The Verizon drone data plan is the first in the market

Telecoms giant Verizon is launching drone data plans and drone 4G delivery

Verizon Drone

It’s safe to say U.S. telecoms giant Verizon is making a move in the drone space. In the past few days it has forged ahead with two separate drone applications. The first involves the delivery of 4G data via drone, while the second, in a move sure to interest drone pilots all over the U.S., was the announcement that data plans specifically for drones are on the way.

For plenty of pilots, the idea of buying a data plan specifically for your drone seems like a strange concept. But it’s the way things are heading. At the moment, consumer drones have to connect to the internet through another device – usually a phone or tablet. This is tethered to the drone, sometimes via Bluetooth, sometimes via the drones own wireless connectivity, and sometimes via a remote control. In short, this isn’t the most efficient or stable way of doing things.

verizon drone

As consumer drones continue to grow in terms of accessibility, more and more users will see their drone as an extension of a smart phone. As a result, sharing drone media on social platforms such as Facebook and Instagram will soon become a more common and direct process. So what’s needed? Well for starters, drones that can tap into the internet and stream footage live. Second, telecoms networks need to offer drone data packages to make it a reality, just as Verizon will soon be doing.

The idea of a drone connected directly to the internet has also raised the prospect of ultra-remote flights in the commercial space. As soon as drones can rely on airborne data to get connected, pilots can begin to undertake operations remotely. Although this currently goes against the FAA’s regulations, it’s not a ridiculous assumption to say that within a matter of years remote operations will be commonplace.

Verizon launches new drone business: ALO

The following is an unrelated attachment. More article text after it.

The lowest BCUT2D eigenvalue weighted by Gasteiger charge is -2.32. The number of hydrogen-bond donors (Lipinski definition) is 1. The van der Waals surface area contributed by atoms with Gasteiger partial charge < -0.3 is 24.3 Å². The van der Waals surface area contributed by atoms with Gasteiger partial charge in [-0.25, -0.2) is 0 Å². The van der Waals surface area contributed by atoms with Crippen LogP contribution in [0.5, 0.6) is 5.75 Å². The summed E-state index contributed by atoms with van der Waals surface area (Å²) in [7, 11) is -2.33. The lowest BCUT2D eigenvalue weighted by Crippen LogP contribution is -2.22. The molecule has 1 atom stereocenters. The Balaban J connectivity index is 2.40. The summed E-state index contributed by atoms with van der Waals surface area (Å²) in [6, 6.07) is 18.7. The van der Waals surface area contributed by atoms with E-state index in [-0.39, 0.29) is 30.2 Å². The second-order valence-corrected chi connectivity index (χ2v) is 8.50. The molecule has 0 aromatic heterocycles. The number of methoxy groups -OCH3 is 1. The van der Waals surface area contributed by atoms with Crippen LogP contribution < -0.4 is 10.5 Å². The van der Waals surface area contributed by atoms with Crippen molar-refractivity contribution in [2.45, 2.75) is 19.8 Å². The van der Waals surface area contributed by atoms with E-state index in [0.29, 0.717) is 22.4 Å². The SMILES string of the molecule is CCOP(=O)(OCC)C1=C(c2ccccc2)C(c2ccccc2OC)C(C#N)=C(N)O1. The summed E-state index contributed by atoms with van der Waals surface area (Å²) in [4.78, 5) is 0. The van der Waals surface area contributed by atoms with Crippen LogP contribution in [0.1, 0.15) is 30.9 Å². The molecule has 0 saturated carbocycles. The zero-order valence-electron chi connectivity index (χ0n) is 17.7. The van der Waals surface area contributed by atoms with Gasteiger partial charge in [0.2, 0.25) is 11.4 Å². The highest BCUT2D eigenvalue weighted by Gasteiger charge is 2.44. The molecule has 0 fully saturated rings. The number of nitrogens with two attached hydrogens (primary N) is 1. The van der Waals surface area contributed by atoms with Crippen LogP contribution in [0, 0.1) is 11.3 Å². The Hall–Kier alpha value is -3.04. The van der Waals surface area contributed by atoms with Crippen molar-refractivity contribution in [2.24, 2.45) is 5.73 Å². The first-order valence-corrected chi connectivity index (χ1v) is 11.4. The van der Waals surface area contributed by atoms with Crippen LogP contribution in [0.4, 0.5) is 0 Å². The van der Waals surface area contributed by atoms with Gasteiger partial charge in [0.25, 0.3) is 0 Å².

Verizon has gone as far as to set up its own drone business division, Airborne LTE Operations (ALO), with a view to providing more services in the world of unmanned aerial vehicles. As FAA regulations begin to ease off, commercial and hobbyist pilots are going to need data. Verizon is looking to satisfy that demand.

The company is also looking to harness the very same drone technology and innovation it’s trying to encourage. At the moment it’s running experiments to see how drones could be used to provide mobile coverage after natural disasters. Often during times of severe weather, network equipment is temporarily knocked out and the people who require communications the most, emergency workers and people in need, don’t have access to the network.

This latest trial demonstrated how emerging technology combined with wireless networks can improve safety and security,” Mike Haberman, vice president of Verizon’s network operations, said in a statement. “A nationwide reliable 4G LTE network is the foundation for the future of mobile [internet of things] in the air.”

drone delivery verizon
Zipline is another company making drone deliveries of a very different sort.

Verizon has even built drones for the sole purpose of carrying LTE network signals, which could help to temporarily restore communications to areas while maintenance is carried out. “The tests were all in the spirit of helping out as part of an emergency response,” said Howard Waterman, a Verizon spokesman.

Two days of testing will now be scrutinized as Verizon refines its drone communication system, he said.

“We’re looking at the data that we were able to capture, and there will be more to come on that front,” said Waterman. “We have been looking at something like this over the last two years. Such a system could be a huge boon to emergency workers when hurricanes, floods, tornadoes and other severe weather events knock out cellular phone services in local communities.”

Verizon embracing drone technology

With the recently relaxed FAA guidelines concerning commercial flights, it’s good to see major operators embracing both drone technology and the potential differences it can make. Verizon’s decision to offer drone data plans also suggests that industry heavyweights are beginning to accept that common drone use is a matter of when – not if.